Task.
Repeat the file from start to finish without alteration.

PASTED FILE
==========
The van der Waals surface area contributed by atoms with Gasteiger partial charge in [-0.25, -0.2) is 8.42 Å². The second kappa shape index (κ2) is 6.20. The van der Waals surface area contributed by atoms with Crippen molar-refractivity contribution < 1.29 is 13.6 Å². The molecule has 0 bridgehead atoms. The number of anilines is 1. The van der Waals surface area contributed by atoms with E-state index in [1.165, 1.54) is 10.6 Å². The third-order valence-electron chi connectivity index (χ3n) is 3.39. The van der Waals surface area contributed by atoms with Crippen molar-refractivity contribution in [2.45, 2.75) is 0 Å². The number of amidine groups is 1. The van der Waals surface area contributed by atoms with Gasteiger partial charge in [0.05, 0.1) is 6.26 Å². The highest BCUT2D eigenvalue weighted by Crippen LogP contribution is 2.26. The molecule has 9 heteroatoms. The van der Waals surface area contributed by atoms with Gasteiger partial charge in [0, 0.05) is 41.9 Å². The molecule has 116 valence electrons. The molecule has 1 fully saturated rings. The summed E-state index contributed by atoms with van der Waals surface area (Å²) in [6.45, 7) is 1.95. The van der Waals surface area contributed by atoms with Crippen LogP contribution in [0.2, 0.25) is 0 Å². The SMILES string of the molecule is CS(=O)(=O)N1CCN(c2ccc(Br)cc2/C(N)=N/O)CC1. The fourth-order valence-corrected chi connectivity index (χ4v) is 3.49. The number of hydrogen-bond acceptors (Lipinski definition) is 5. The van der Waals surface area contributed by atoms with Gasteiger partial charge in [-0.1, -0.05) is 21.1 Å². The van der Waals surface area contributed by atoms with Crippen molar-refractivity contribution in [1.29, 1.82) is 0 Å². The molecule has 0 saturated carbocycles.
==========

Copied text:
The van der Waals surface area contributed by atoms with Gasteiger partial charge in [-0.25, -0.2) is 8.42 Å². The second kappa shape index (κ2) is 6.20. The van der Waals surface area contributed by atoms with Crippen molar-refractivity contribution < 1.29 is 13.6 Å². The molecule has 0 bridgehead atoms. The number of anilines is 1. The van der Waals surface area contributed by atoms with E-state index in [1.165, 1.54) is 10.6 Å². The third-order valence-electron chi connectivity index (χ3n) is 3.39. The van der Waals surface area contributed by atoms with Crippen molar-refractivity contribution in [2.45, 2.75) is 0 Å². The number of amidine groups is 1. The van der Waals surface area contributed by atoms with Gasteiger partial charge in [0.05, 0.1) is 6.26 Å². The highest BCUT2D eigenvalue weighted by Crippen LogP contribution is 2.26. The molecule has 9 heteroatoms. The van der Waals surface area contributed by atoms with Gasteiger partial charge in [0, 0.05) is 41.9 Å². The molecule has 116 valence electrons. The molecule has 1 fully saturated rings. The summed E-state index contributed by atoms with van der Waals surface area (Å²) in [6.45, 7) is 1.95. The van der Waals surface area contributed by atoms with Crippen LogP contribution in [0.2, 0.25) is 0 Å². The SMILES string of the molecule is CS(=O)(=O)N1CCN(c2ccc(Br)cc2/C(N)=N/O)CC1. The fourth-order valence-corrected chi connectivity index (χ4v) is 3.49. The number of hydrogen-bond acceptors (Lipinski definition) is 5. The van der Waals surface area contributed by atoms with Gasteiger partial charge in [-0.1, -0.05) is 21.1 Å². The van der Waals surface area contributed by atoms with Crippen molar-refractivity contribution in [1.29, 1.82) is 0 Å². The molecule has 0 saturated carbocycles.